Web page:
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Sigrid Garavito v. Suntrust Mortgage

June 6, 2012


Name of Assigned Judge Sitting Judge if Other or Magistrate Judge John A. Nordberg than Assigned Judge



Each side is ordered to submit a brief regarding the jurisdictional and other issues discussed below. The briefs should be filed 3 weeks from the date of this order. Each side may also file a response brief, which will be due 2 weeks after the filing of the opening briefs.

O[ For further details see text below.] Docketing to mail notices.


This is a putative nationwide class action arising out of the government's Home Affordable Modification Program ("HAMP"), created by the Treasury Department in the aftermath of the 2008 financial collapse. Under HAMP, mortgage servicers were encouraged -- and in some cases required -- to enter into negotiations for possible permanent modification of mortgage loans with homeowners in financial need. The first step of the process was an evaluation period in which the homeowner entered into a contract with the mortgage servicer to temporarily allow a reduced mortgage payment while the servicer evaluated whether the homeowner qualified for a permanent modification. This contract, drafted by Fannie Mae, is known as a Trial Period Plan ("TPP") contract. Plaintiff Sigrid Garavito alleges that she and defendant SunTrust Mortgage entered into such a contract on October 1, 2009. According to plaintiff, while the TPP remained in effect, SunTrust could not commence foreclosure proceedings or impose late fees. Plaintiff alleges that SunTrust violated these promises by commencing foreclosure proceedings in state court and imposing substantial fees. Plaintiff asserts four state law claims: breach of contract (Count I); fraud/intentional misrepresentation (Count II); constructive fraud/negligent misrepresentation (Count III); and unjust enrichment (Count IV).

Defendant SunTrust Mortgage filed a motion to dismiss in this court, asserting a number of arguments. SunTrust argues, among other things, that the TPP contract was never fully signed and thus did not come into effect. Even if it did, the contract was terminated after three months -- i.e. before the foreclosure proceedings were commenced. After this motion was fully briefed, the Seventh Circuit issued its first ruling regarding a HAMP case, many of which have been litigated in the district courts across the country. See Wigod v. Wells Fargo Bank, N.A., 673 F.3d 547 (7th Cir. 2012). The parties then filed additional supplemental briefs.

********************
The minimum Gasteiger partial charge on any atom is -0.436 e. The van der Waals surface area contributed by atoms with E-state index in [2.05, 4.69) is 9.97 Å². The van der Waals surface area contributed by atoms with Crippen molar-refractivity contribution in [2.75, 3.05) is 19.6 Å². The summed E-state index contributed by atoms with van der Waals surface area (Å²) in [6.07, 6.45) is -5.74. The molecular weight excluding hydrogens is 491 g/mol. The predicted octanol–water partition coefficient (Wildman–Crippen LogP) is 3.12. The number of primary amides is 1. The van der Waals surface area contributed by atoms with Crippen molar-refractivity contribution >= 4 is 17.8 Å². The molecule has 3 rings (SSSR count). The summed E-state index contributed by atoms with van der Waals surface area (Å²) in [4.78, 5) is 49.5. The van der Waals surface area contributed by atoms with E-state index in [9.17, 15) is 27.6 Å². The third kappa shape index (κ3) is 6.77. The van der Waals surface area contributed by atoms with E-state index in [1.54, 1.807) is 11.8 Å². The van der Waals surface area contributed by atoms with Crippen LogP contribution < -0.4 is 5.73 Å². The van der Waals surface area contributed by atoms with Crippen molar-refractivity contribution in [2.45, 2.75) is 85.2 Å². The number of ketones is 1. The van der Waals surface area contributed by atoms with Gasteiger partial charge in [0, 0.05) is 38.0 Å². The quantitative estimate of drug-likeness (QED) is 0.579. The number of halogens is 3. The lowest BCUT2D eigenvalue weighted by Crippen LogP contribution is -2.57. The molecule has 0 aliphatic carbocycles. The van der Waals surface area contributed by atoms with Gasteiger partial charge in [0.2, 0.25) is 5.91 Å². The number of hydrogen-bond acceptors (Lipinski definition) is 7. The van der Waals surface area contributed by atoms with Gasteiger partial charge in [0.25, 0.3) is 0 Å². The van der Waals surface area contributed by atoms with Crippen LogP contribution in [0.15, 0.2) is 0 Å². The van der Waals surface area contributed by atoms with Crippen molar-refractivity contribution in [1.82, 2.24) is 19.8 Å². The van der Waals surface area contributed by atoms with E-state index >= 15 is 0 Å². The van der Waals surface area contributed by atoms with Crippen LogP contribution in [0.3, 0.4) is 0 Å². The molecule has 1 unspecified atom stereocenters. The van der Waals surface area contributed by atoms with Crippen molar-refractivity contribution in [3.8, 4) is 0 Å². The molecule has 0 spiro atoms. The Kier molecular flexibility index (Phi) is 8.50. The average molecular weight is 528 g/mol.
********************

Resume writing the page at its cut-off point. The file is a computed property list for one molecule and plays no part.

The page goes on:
In the course of reviewing the briefs, we noticed a possible jurisdictional issue under the Rooker-Feldman doctrine. Because the Rooker-Feldman doctrine is jurisdictional, we must consider the issue sua sponte even if (as is the case here) the parties have not raised it. L.V. Crawford v. Countrywide Home Loans, Inc., 647 F.3d 642, 645-46 (7th Cir. 2011) ("The district court correctly considered the Rooker - Feldman doctrine sua sponte."). Since the parties have not had a chance to brief this issue, we believe it would be prudent to allow the parties to submit supplemental briefs before we further research the question or issue a ruling. Set forth below is a brief overview of the issue. We emphasize that we have reached no firm conclusions on this issue.

We briefly summarize the doctrine. As set forth by the Seventh Circuit, Rooker-Feldman "deprives federal courts of subject matter jurisdiction where a party, dissatisfied with a result in state court, sues in federal court seeking to set aside the state-court judgment and requesting a remedy for an injury caused by that judgment." Johnson v. Orr, 551 F.3d 564, 568 (7th Cir. 2008) (citing Exxon Mobil Corp. v. Saudi Basic Indus. Corp., 544 U.S. 280, 283-84 (2005)). Further, "[i]f the injury the plaintiff complains of resulted from, or is inextricably intertwined with, a state-court judgment, then lower federal courts cannot hear the claim." Johnson, 551 F.3d at 568. The complaint need not specifically challenge the state court order for the doctrine to apply. The district court should "look beyond the four corners of the complaint to discern the actual injury claimed by the plaintiff." Id. (emphasis in original).